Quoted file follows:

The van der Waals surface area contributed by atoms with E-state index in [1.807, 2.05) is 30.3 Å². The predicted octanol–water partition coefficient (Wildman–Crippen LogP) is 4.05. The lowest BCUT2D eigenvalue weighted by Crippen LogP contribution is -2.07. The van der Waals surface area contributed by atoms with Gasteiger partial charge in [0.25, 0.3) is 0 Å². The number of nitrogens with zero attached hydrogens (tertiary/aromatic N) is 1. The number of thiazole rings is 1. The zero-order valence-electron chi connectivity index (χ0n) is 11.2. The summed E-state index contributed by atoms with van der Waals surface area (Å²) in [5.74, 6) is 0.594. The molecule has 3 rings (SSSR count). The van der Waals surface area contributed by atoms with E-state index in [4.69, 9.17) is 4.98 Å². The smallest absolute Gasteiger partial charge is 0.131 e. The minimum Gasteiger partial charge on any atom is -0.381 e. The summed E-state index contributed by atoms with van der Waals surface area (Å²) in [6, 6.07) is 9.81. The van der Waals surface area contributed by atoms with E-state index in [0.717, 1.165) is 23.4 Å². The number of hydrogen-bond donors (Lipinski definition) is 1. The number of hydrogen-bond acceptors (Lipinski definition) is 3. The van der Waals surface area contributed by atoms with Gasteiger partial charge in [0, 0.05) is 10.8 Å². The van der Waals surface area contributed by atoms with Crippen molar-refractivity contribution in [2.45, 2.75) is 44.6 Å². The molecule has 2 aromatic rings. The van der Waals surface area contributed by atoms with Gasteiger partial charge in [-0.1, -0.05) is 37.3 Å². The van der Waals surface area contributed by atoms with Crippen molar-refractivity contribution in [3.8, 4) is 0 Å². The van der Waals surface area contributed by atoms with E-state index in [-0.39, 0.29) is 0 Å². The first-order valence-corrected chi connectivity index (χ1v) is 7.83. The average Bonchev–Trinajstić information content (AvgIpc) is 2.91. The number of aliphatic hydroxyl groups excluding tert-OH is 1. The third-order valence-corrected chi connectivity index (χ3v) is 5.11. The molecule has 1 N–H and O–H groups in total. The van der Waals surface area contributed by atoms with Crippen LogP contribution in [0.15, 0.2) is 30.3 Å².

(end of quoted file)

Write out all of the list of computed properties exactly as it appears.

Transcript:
The van der Waals surface area contributed by atoms with E-state index in [1.807, 2.05) is 30.3 Å². The predicted octanol–water partition coefficient (Wildman–Crippen LogP) is 4.05. The lowest BCUT2D eigenvalue weighted by Crippen LogP contribution is -2.07. The van der Waals surface area contributed by atoms with Gasteiger partial charge in [0.25, 0.3) is 0 Å². The number of nitrogens with zero attached hydrogens (tertiary/aromatic N) is 1. The number of thiazole rings is 1. The zero-order valence-electron chi connectivity index (χ0n) is 11.2. The summed E-state index contributed by atoms with van der Waals surface area (Å²) in [5.74, 6) is 0.594. The molecule has 3 rings (SSSR count). The van der Waals surface area contributed by atoms with E-state index in [4.69, 9.17) is 4.98 Å². The smallest absolute Gasteiger partial charge is 0.131 e. The minimum Gasteiger partial charge on any atom is -0.381 e. The summed E-state index contributed by atoms with van der Waals surface area (Å²) in [6, 6.07) is 9.81. The van der Waals surface area contributed by atoms with E-state index in [0.717, 1.165) is 23.4 Å². The number of hydrogen-bond donors (Lipinski definition) is 1. The number of hydrogen-bond acceptors (Lipinski definition) is 3. The van der Waals surface area contributed by atoms with Gasteiger partial charge in [0, 0.05) is 10.8 Å². The van der Waals surface area contributed by atoms with Crippen molar-refractivity contribution in [2.45, 2.75) is 44.6 Å². The molecule has 2 aromatic rings. The van der Waals surface area contributed by atoms with Gasteiger partial charge in [-0.1, -0.05) is 37.3 Å². The van der Waals surface area contributed by atoms with Crippen molar-refractivity contribution in [3.8, 4) is 0 Å². The van der Waals surface area contributed by atoms with E-state index in [-0.39, 0.29) is 0 Å². The first-order valence-corrected chi connectivity index (χ1v) is 7.83. The average Bonchev–Trinajstić information content (AvgIpc) is 2.91. The number of aliphatic hydroxyl groups excluding tert-OH is 1. The third-order valence-corrected chi connectivity index (χ3v) is 5.11. The molecule has 1 N–H and O–H groups in total. The van der Waals surface area contributed by atoms with Crippen LogP contribution in [0.15, 0.2) is 30.3 Å².